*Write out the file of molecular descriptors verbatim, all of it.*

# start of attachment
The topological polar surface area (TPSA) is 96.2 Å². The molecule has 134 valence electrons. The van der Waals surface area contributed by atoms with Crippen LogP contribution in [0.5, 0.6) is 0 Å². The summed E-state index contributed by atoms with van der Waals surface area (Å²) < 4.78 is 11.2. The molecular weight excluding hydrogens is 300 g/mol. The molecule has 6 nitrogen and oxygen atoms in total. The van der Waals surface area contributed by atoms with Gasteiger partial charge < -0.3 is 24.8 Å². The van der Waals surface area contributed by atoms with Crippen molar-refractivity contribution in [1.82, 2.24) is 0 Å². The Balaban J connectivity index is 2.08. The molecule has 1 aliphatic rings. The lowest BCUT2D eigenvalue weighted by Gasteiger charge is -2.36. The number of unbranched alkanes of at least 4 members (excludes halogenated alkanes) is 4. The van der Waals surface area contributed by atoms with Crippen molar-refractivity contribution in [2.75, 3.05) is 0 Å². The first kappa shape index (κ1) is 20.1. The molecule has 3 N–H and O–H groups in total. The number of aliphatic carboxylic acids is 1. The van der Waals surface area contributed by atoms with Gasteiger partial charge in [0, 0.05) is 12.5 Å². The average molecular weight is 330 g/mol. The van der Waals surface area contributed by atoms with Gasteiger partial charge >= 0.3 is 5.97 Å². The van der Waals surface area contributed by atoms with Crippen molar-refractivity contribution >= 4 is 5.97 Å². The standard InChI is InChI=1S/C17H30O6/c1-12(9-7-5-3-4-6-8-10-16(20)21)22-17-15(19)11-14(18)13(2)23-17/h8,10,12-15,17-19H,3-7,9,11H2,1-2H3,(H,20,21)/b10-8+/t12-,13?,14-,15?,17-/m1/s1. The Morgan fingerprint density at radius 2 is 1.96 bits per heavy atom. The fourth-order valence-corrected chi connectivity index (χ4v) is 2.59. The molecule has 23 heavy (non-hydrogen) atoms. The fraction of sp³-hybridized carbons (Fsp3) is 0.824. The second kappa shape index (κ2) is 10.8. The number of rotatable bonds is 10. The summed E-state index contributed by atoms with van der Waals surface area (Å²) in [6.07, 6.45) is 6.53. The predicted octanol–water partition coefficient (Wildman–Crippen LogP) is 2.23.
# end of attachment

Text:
The topological polar surface area (TPSA) is 96.2 Å². The molecule has 134 valence electrons. The van der Waals surface area contributed by atoms with Crippen LogP contribution in [0.5, 0.6) is 0 Å². The summed E-state index contributed by atoms with van der Waals surface area (Å²) < 4.78 is 11.2. The molecular weight excluding hydrogens is 300 g/mol. The molecule has 6 nitrogen and oxygen atoms in total. The van der Waals surface area contributed by atoms with Gasteiger partial charge < -0.3 is 24.8 Å². The van der Waals surface area contributed by atoms with Crippen molar-refractivity contribution in [1.82, 2.24) is 0 Å². The Balaban J connectivity index is 2.08. The molecule has 1 aliphatic rings. The lowest BCUT2D eigenvalue weighted by Gasteiger charge is -2.36. The number of unbranched alkanes of at least 4 members (excludes halogenated alkanes) is 4. The van der Waals surface area contributed by atoms with Crippen molar-refractivity contribution in [2.75, 3.05) is 0 Å². The first kappa shape index (κ1) is 20.1. The molecule has 3 N–H and O–H groups in total. The number of aliphatic carboxylic acids is 1. The van der Waals surface area contributed by atoms with Gasteiger partial charge in [0, 0.05) is 12.5 Å². The average molecular weight is 330 g/mol. The van der Waals surface area contributed by atoms with Gasteiger partial charge >= 0.3 is 5.97 Å². The van der Waals surface area contributed by atoms with Crippen molar-refractivity contribution >= 4 is 5.97 Å². The standard InChI is InChI=1S/C17H30O6/c1-12(9-7-5-3-4-6-8-10-16(20)21)22-17-15(19)11-14(18)13(2)23-17/h8,10,12-15,17-19H,3-7,9,11H2,1-2H3,(H,20,21)/b10-8+/t12-,13?,14-,15?,17-/m1/s1. The Morgan fingerprint density at radius 2 is 1.96 bits per heavy atom. The fourth-order valence-corrected chi connectivity index (χ4v) is 2.59. The molecule has 23 heavy (non-hydrogen) atoms. The fraction of sp³-hybridized carbons (Fsp3) is 0.824. The second kappa shape index (κ2) is 10.8. The number of rotatable bonds is 10. The summed E-state index contributed by atoms with van der Waals surface area (Å²) in [6.07, 6.45) is 6.53. The predicted octanol–water partition coefficient (Wildman–Crippen LogP) is 2.23.